Can employees on temporary lay-off transfer under TUPE?

Can employees on temporary lay-off transfer under TUPE?

Yes, held the Employment Appeal Tribunal in Inex Home Improvements Ltd v Hodgkins and others.


The effect of the Transfer of Undertakings (Protection of Employment) Regulations 2006 (“TUPE”) is, in short, that any employee “assigned” to an “organised grouping of employees” automatically transfers to a contractor on a change of service provider.  There have been a number of cases about what constitutes an “organised grouping” and how the concept of being “assigned to” relates to the concept of an “organised grouping”.  For example, in one recent case, BT Managed Services Ltd v Edwards and another, it was held that employees on long-term sick leave did not transfer when they only had an “administrative” connection with the service being transferred.  In this case, the court considers the position of employees who have been laid off because of a temporary down turn in work.


Inex employed the Claimants to carry out painting and decorating work, which was subcontracted to Inex by Thomas Vale.

The Claimants were employed by Inex on the terms of the Construction Industry Joint Council (“CIJC”) Working Rule Agreement for the construction industry – a national agreement approved by the CIJC.  The agreement provided that employees might be subject to temporary lay-off “where work is temporarily stopped or is not provided by the employer”.  In case of such a lay-off, the employees would receive remuneration for a limited period and would then be required to register as available for work at the employee’s local JobCentre.

Thomas Vale released the work to Inex in tranches, often with a temporary gap in between. In November and December 2012, Inex completed its latest work order for Thomas Vale. They thought Thomas Vale would send through their next work order in January 2013. In the meantime the Claimants were laid off in accordance with the CIJC agreement.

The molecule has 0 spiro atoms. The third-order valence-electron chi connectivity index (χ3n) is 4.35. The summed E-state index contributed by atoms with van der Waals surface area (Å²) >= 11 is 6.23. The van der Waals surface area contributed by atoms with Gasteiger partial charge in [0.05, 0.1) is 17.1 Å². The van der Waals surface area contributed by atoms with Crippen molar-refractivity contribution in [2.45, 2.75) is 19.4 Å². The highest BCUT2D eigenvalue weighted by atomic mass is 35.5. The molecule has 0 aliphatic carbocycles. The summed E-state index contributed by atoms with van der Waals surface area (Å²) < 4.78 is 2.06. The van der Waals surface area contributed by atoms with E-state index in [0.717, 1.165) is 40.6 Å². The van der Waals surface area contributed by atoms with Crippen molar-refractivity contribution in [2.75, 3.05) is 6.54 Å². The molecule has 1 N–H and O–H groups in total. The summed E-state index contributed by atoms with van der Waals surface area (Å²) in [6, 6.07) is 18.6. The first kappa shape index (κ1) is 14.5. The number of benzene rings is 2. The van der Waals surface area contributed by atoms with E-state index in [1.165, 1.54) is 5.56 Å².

When Thomas Vale released the next tranche of work, it went to a competitor. The work to be performed was, for the most part, the same as the work completed by Inex for Thomas Vale on the previous work tranche.

At a preliminary hearing of the Employment Tribunal, it was held that there was a service provision change but no organised grouping of employees because the employees were not working on the contract immediately before the service provision change.


On appeal, the Employment Appeal Tribunal (“EAT”) overturned this decision and said that a temporary cessation of work did not necessarily preclude the possibility of there being an organised grouping of employees.  The EAT said that the cessation of work had not “dissolved” the organised grouping and accepted the argument that the fact that the employees were all laid off in anticipation of a new tranche of work suggested there continued to be “an organised grouping”.  As the Tribunal had not considered whether, apart from the temporary cessation of work, there was an organised grouping of employees and, if so, who was assigned to it, the EAT remitted the case back to the Tribunal to determine these facts.


This case illustrates the importance of a careful analysis of the TUPE regulations on the basis of the facts of a particular case and the difficulties that can arise if the analysis is incorrect.  One thing that is clear is that there is a distinction between employees who are, effectively, permanently absent due to illness, who will not generally transfer (as in the BT Managed Services case) and employees who are only temporarily absent because of a reduction in work, who may transfer.  

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